Let us remember. By day, Penelope weaves the cloth destined to serve as her father-in-law’s shroud. By night, she unravels it to stave off suitors wanting to replace her husband who has not yet returned home. Without a maid’s betrayal, no man or woman would have discovered the ruse. Weaving is a woman’s domain, representing the mystery of the feminine. Many taboos surround weaving. One of the strongest forbids a man to walk behind the loom, which, facing the door open onto the light of day, connects heaven and earth and allows women to trace and retrace this connection, to fashion it into a wall.
Just a few decades ago in the Maghreb, any woman worthy of the name - as they say- would weave a piece of clothing for her husband. He would wear it publicly to demonstrate the skill of she who was locked up at home. Cloth that is woven, cloth fashioned into a wall, cloth destined as shroud. A woman walks outside. White or black flowered cloth tightly wound around her body or else loosely draped, hanging in a multitude of folds. And then renewed cloth, simultaneously modern –as it frees movement- and lawful because it complies with the law. The cloth of tradition has transformed itself into the cloth of law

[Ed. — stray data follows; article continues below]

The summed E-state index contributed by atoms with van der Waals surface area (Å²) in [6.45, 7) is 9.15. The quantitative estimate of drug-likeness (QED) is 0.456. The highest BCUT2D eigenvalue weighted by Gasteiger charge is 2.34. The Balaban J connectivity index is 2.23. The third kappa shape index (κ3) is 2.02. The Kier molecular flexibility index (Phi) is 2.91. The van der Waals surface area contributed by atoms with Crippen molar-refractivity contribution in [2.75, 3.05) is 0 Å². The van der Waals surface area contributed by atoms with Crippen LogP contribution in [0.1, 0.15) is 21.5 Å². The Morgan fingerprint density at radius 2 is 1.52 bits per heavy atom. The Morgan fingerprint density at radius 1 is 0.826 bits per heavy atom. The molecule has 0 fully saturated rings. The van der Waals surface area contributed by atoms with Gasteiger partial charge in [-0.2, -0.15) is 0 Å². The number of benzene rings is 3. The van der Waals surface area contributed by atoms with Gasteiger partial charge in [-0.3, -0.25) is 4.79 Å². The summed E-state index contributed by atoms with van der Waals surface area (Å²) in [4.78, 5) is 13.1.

Zineb Labidi, 22 décembre 2012 - traduction : Valérie Behiery
Born in Constantine (Algeria ) Samta Benyahia graduated from the School of Decorative arts of Paris, the university of Paris VIII Vincennes-St-Denis and the School of Fine Arts of Algiers where she also taught. Samta Benyahia has exhibited among others at the Fowler Museum in Los Angeles in 2007, at the French Institute of Oran-Mahrem Santralistanbul (Turkey)and more recently at Art Sawa DubaÏ in 2011. She has participated in various international events such as the 50th Venice Biennal and the Bamako Biennal in 2003, La Force de l’Art in 2006 ( Paris, Grand Palais) and in the Nuit Blanche (Paris) in 2012